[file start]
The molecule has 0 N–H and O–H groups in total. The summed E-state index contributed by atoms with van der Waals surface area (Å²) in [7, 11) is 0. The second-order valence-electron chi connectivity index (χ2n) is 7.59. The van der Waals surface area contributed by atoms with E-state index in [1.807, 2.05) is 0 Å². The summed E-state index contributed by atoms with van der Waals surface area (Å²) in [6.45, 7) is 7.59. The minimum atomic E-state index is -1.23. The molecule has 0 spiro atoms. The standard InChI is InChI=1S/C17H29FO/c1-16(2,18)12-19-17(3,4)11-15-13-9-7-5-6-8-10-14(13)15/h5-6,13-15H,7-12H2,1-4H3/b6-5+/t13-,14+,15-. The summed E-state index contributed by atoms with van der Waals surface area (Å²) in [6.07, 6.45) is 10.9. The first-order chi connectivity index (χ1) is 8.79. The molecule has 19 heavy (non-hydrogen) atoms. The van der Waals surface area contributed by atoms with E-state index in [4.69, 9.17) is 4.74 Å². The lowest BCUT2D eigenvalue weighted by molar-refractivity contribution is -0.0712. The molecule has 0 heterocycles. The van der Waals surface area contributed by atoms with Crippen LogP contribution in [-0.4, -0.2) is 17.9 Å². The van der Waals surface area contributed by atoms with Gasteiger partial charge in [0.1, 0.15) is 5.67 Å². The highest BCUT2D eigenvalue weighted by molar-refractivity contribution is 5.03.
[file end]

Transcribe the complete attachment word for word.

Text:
The molecule has 0 N–H and O–H groups in total. The summed E-state index contributed by atoms with van der Waals surface area (Å²) in [7, 11) is 0. The second-order valence-electron chi connectivity index (χ2n) is 7.59. The van der Waals surface area contributed by atoms with E-state index in [1.807, 2.05) is 0 Å². The summed E-state index contributed by atoms with van der Waals surface area (Å²) in [6.45, 7) is 7.59. The minimum atomic E-state index is -1.23. The molecule has 0 spiro atoms. The standard InChI is InChI=1S/C17H29FO/c1-16(2,18)12-19-17(3,4)11-15-13-9-7-5-6-8-10-14(13)15/h5-6,13-15H,7-12H2,1-4H3/b6-5+/t13-,14+,15-. The summed E-state index contributed by atoms with van der Waals surface area (Å²) in [6.07, 6.45) is 10.9. The first-order chi connectivity index (χ1) is 8.79. The molecule has 19 heavy (non-hydrogen) atoms. The van der Waals surface area contributed by atoms with E-state index in [4.69, 9.17) is 4.74 Å². The lowest BCUT2D eigenvalue weighted by molar-refractivity contribution is -0.0712. The molecule has 0 heterocycles. The van der Waals surface area contributed by atoms with Crippen LogP contribution in [-0.4, -0.2) is 17.9 Å². The van der Waals surface area contributed by atoms with Gasteiger partial charge in [0.1, 0.15) is 5.67 Å². The highest BCUT2D eigenvalue weighted by molar-refractivity contribution is 5.03.